This is for Chuck Wendig’s present tense flash fiction challenge, itself a response to io9’s 10 Writing “Rules” We Wish More Science Fiction and Fantasy Authors Would Break. This is about breaking rule 9: no Present Tense. Go read up on the other 9 to decide which ones you may want to break. Since I know I have a certain number of female readers, may I especially suggest #7. And I think I just also broke #1, since this is a prologue to the short story.
I’m worried. Still no word from Dwayne. We sent him out with our lunch order half an hour ago. The restaurant is right across the street. Or, it was right across the street. Now, I’m not so sure. The fog has rolled in even further, a thick curtain across the world. Three hours ago it was clear. Two hours ago we couldn’t see the airport. Now, we can’t see the restaurant. Or even the street. The world out the window is our building, the smoking deck, then just a light gray nothing. I wouldn’t normally be worried, I’ve seen fog before. But not like this fog. It’s different somehow. Something about the total opacity. The world doesn’t fade into it, it comes to an abrupt stop.
And I’m worried.
“When did you last get an email?” Nancy asks over the cubicle wall. She can see the fog, too.
“Ten minutes ago.”
“Not from inside the building.”
I pull out my Blackberry and scroll. Typically email would flow in from customers. Today? There’s an email outlining the company’s “shelter in place” policy, another reminding us that performance reviews are due, three emails spaced fifteen minutes apart about my mailbox being over size limit. Ah, there. “8:14 this morning.” That’s nearly four hours ago. I look out the window again. Is it closer now? There’s a railing along the edge of the smoking deck. I count the posts. Five. Ten. Fifteen. Eighteen. I can see eighteen of them. I’ve tried calling my wife. Did she just have her phone off? I don’t have reception now, or I’d try again.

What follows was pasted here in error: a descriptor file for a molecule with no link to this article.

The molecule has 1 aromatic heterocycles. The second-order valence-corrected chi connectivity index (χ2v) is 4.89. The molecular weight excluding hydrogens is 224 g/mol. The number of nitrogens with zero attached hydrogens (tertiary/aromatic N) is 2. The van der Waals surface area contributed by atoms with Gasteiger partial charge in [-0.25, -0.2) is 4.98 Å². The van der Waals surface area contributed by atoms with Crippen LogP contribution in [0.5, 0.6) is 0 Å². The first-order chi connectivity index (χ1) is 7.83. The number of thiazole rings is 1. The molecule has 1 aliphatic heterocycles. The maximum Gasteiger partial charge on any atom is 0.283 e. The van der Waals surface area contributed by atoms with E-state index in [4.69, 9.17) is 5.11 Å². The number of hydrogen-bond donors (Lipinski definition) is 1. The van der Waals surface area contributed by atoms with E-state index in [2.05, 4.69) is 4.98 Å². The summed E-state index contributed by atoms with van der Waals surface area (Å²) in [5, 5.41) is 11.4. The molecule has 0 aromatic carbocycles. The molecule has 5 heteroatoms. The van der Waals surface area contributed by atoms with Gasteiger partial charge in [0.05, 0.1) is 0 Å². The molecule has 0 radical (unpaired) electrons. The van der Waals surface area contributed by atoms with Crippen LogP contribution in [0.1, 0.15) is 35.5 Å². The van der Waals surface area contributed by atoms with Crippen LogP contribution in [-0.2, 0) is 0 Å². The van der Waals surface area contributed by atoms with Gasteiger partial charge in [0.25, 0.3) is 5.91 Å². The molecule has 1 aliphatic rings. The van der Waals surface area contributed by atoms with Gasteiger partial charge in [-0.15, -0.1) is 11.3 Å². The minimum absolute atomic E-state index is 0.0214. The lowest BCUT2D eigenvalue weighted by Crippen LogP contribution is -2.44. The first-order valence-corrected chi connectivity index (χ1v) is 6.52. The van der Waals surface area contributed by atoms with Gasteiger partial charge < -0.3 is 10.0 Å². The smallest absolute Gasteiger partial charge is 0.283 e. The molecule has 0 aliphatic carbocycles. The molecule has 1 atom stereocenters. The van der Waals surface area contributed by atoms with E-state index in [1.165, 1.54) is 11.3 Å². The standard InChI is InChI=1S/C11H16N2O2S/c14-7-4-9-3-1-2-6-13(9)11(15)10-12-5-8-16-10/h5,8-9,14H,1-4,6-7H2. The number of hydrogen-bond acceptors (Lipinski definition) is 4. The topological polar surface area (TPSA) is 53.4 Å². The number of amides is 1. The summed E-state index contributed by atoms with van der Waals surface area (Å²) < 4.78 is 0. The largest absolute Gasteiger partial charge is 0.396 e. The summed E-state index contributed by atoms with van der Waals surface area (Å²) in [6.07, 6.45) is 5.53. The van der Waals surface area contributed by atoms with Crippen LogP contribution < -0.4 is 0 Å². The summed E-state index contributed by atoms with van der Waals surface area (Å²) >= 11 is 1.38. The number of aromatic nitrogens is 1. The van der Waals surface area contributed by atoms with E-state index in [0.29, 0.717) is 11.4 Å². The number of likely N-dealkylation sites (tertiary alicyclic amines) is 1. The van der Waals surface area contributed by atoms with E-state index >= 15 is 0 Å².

“Where the hell is he, I’m starving?” asks Paul. He’s from deeper in the cubicle farm. He can’t see the window from there. I hear him now whistle, “there goes my ten dollars.”
Five. Ten. Fourteen. The edge of the fog now touches the building near accounts receivable. There’s a scream from down the hall. I leave my cube. I get away from the window. My mind dances. My legs pump. I don’t know what the fog is, but I don’t want to find out. Heads pop out of cubicles as I run past. They ask where I’m going. I don’t stop. Now is not the time to stop. Someone runs from the other direction. Fool. He’s going the wrong way. The path through the cubicles is a maze, but I’m the rat. I know where the cheese is. When taupe carpeted walls block my path, I turn left. When cream cinder blocks rear up, I turn right. Ahead is the glass front door.
Beyond is the fog. I stop. My heart continues. It pounds and aches in my chest. My wife’s office building is in that direction. Vaguely, somewhere. Still no reception. There’s an emergency exit to the right. I run. Screams come from all directions now. Panic. More runners in the cubicle halls. One runs into me, knocks me over. He’s coming from the direction I’m heading. I pull myself up. I have to see for myself. The door is wide open, and a smell rolls in. It’s not the fresh sting of ozone after a rain. This smells like striking a match.
“No way out,” someone says. “No way out.”
The fog is darker now. It pours in through the emergency door. It slips through the walls like they aren’t there. I can see it over the cubicles to my right and left. I know it’s behind me. The smell is everywhere. Prayers. Crying. Screaming. People react differently in a moment of crisis. My mind blanks entirely. A calm clarity. Hands tug at me, try to pull me back. I shake them off. Whatever the fog is, it is not going to stop now. It’s at my toes. It licks my nose.
I step forward.
I am no longer worried.